Originally a pedantics war on @Als answer here, it also sparked a discussion in the C++ chatroom.

This article by Herb Sutter distinguishes between the two, but is also over a decade old, as it clearly was written before 2000 and also talks about the standard draft, which can only mean C++98 draft. Though, I still expect Herb, as part of the committee, to be knowledgeable about this stuff.

I know of this and this question/answer, but the second just cites Herb's article while the first cites another source that simply rejects the use of the term "heap", aka they are both not exactly satisfactory. Also, I can't find any free-store or freestore tag on SO (until this question, I created the former one now).

Now, what is really the difference, if any?


Well, the current C++ standard only uses the term "free store" - the only use of "heap" in the Standard is to describe the heap data structure in the Standard Library. So "heap" is not a very useful term to use when trying to discuss C++ problems accurately, though of course everyone does it.

  • 2
    Well, there was ever one occurrence of "heap" in some informal text of C++14 draft and I wiped it out.
    – FrankHB
    May 8 '16 at 14:22

In Herb's book "Exceptional C++", he defines:

Heap: A dynamic memory area that is allocated/freed by the malloc/free functions.

Free Store: A dynamic memory area that is allocated/freed by new/delete.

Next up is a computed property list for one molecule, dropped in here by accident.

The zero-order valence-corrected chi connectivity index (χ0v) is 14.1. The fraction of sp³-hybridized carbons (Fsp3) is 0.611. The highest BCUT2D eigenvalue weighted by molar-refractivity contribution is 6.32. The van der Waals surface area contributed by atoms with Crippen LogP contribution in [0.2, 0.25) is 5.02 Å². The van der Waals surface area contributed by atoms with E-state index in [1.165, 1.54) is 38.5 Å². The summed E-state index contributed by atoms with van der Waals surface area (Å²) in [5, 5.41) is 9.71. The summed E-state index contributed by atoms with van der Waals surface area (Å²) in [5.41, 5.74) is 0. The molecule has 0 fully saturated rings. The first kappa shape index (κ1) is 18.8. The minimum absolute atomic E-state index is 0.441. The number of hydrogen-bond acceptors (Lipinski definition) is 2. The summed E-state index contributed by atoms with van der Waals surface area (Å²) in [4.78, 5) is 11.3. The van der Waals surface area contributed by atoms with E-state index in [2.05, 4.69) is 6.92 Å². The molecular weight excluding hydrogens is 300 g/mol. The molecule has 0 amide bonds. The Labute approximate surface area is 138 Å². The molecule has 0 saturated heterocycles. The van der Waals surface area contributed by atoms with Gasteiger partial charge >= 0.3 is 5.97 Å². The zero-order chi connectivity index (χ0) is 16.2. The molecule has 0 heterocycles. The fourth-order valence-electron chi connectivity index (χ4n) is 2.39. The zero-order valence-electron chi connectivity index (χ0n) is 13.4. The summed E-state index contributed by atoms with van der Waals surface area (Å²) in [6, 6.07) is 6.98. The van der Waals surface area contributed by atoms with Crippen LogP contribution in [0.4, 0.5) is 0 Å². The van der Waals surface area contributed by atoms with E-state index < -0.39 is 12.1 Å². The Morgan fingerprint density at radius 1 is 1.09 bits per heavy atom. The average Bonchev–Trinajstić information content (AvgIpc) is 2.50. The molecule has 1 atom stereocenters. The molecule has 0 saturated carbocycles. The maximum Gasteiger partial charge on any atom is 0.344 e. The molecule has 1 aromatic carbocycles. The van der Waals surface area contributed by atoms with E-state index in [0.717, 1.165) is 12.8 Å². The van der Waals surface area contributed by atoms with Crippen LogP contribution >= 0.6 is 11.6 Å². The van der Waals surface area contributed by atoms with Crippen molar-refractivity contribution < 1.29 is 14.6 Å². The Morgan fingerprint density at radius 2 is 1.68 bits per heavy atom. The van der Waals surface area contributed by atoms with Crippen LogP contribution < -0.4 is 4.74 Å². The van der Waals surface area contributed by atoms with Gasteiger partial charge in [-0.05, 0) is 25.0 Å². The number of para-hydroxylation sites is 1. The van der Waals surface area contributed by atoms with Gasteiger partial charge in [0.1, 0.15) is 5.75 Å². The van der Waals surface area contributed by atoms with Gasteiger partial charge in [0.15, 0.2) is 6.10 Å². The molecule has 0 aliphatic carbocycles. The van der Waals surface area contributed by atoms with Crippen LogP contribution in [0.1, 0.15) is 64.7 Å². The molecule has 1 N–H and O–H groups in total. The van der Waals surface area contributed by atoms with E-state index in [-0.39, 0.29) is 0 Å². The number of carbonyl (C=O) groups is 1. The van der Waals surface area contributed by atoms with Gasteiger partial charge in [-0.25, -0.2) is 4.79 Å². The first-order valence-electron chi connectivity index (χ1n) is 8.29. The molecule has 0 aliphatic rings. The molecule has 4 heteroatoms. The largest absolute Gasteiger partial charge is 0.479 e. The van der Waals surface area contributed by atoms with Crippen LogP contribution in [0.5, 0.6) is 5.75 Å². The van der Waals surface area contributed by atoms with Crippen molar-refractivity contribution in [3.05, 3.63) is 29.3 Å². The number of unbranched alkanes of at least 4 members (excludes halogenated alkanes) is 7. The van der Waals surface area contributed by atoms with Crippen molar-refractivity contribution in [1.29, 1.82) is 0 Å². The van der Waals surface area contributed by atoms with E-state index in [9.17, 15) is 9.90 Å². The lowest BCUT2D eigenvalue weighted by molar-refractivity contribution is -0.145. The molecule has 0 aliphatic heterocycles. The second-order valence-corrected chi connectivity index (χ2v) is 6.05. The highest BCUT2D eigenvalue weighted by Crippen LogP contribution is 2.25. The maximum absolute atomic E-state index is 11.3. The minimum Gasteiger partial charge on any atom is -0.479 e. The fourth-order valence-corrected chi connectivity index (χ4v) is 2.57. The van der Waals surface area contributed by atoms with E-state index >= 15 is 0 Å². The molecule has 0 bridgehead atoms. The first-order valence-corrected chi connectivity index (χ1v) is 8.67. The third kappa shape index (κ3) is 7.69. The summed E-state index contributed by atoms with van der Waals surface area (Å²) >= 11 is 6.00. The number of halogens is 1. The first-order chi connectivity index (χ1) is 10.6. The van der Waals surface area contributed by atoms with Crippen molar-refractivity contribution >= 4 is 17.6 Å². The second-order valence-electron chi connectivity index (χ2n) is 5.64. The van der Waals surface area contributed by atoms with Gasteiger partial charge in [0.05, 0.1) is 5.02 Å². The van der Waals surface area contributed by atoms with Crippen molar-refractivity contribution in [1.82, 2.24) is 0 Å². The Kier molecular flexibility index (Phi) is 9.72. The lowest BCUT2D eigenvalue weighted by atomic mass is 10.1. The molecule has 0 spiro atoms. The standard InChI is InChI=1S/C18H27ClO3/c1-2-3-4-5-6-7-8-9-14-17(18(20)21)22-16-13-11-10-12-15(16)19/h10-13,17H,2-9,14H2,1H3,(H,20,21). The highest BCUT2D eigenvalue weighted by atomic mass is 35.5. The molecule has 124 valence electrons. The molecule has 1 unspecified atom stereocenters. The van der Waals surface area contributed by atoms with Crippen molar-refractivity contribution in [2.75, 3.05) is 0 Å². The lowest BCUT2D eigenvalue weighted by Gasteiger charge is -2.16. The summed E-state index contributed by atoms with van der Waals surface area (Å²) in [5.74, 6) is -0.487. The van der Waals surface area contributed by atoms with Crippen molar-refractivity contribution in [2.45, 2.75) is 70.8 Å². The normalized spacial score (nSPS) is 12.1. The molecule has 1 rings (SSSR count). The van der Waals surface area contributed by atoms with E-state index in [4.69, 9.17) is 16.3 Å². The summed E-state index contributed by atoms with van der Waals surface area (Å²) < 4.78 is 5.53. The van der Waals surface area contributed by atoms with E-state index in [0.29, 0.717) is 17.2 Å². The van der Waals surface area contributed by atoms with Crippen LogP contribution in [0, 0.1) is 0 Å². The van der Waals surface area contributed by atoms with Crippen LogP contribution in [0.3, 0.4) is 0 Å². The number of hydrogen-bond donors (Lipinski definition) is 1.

Its possible for new and delete to be implemented in terms of malloc and free, so technically, they could be the same memory area. However, as the standard doesn't specify this, its best to treat them separatly, and not to mix malloc/delete or new/free.


The free-store technically isn't the heap, just as local variables technically aren't on the stack. However, it's extremely rare in my experience to find anybody who won't accept those terms.

  • 1
    please clarify what is the meaning of "local variables technically aren't on the stack".
    – Eight
    Jun 28 '12 at 9:56
  • 3
    @abhinav8: C++ is a high-level programming language that abstracts away such implementation details as physical memory location. Thus, when talking about only C++, there is no stack. Jan 19 '13 at 17:46

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